Northwestern University and Evanston's Only Daily News Source Since 1881

The Daily Northwestern

Northwestern University and Evanston's Only Daily News Source Since 1881

The Daily Northwestern

Northwestern University and Evanston's Only Daily News Source Since 1881

The Daily Northwestern


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Diplomat will teach a political seminar

Phyllis Oakley’s weekly commute from her Washington, D.C., home to Evanston next quarter will be nothing compared to her 42 years of globetrotting as a veteran U.S. diplomat.

Oakley, 67, the former assistant secretary of state for intelligence and research, will teach the Spring Quarter political science course Current Problems of American Foreign Policy.

Political science majors filled all 20 spots of the seminar during the first two days of pre-registration, leaving 15 students on the waiting list.

“It’s an opportunity for students to study with somebody who has a more practical, a more inside perspective on U.S. foreign policy,” said Yael Wolinsky, associate chairman of the political science department.

The course will cover the past decade’s foreign policy problems, including humanitarian intervention, peacekeeping and nation-building. Students also will study American aid policies in Somalia, Kosovo, Rwanda and Haiti.

Other coursework will examine the rise of Osama bin Laden’s al-Qaida network in Afghanistan. Increased education about international terrorism will help keep Americans informed on foreign policy debates, Oakley said.

“I think it’s going to help the general conduct of American foreign policy,” she said. “People want to understand what’s going on so it doesn’t happen in the future. I think all Americans are wondering what happened – why did they hate us?”

Foreign resentment of American arrogance and wealth might subside if Americans are more sensitive to international issues, Oakley said.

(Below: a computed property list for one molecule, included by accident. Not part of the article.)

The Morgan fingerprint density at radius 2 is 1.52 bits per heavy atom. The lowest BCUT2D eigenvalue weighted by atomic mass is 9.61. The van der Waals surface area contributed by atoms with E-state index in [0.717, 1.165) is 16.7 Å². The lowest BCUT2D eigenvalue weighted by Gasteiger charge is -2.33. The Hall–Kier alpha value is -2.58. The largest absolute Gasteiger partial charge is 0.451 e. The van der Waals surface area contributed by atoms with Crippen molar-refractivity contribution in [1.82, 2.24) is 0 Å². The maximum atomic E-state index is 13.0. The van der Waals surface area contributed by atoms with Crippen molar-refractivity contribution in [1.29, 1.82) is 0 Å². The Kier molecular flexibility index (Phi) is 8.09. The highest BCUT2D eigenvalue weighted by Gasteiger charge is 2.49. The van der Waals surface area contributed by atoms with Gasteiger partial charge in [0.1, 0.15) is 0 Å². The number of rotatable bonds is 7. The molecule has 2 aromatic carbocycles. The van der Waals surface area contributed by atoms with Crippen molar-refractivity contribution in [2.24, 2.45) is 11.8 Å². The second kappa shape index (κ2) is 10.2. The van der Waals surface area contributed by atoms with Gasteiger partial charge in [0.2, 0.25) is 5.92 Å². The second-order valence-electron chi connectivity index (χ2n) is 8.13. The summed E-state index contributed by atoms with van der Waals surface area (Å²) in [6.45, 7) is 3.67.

“In the 1990s, we got too fat in our unquestioned position as the sole superstar,” she said. “We simply weren’t aware of some of the current events that were going on in the world.”

Oakley, Weinberg ’56, earned her master’s degree from Tufts University. At age 40, she started working for the State Department as an assistant cultural affairs officer. Her work brought her to Zaire, Afghanistan and Pakistan. Oakley was appointed as the first female deputy spokeswoman of the State Department in 1986 and served in many posts in the department.

“I had always had this idea of working in the foreign service,” Oakley said. “It’s just that for me, geography and foreign countries and history and current events and people were the most interesting things in the world. What I liked best was always moving around and having a new challenge every few years.”

Oakley taught international relations at Mt. Holyoke College after retiring from the State Department in 1999. In 2000 she taught a course at Johns Hopkins University’s School of Advanced International Studies.

Weinberg junior Joseph Bubman registered for Oakley’s class while studying abroad in Scotland.

“Right when I saw it, I thought, ‘Wow, I have to get into this class,'” Bubman said. “There’s so much to learn about things that are important that maybe we didn’t pay attention to before.”

Wolinsky said she has seen increased political science interest at NU. The department has reached an all-time high of more than 400 majors, she said.

“Student demand is very high for foreign policy courses,” Wolinsky said. “We were very grateful to have (Phyllis Oakley) come here.”

Speech and Weinberg junior Jason Warren said he is looking forward to learning from someone with extensive foreign policy experience.

“Northwestern doesn’t offer that many foreign policy courses, so when they pop up on CAESAR you go for them,” Warren said. “I’m expecting a really, really good seminar. I hope she brings an insight beyond what a normal professor would.”

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Diplomat will teach a political seminar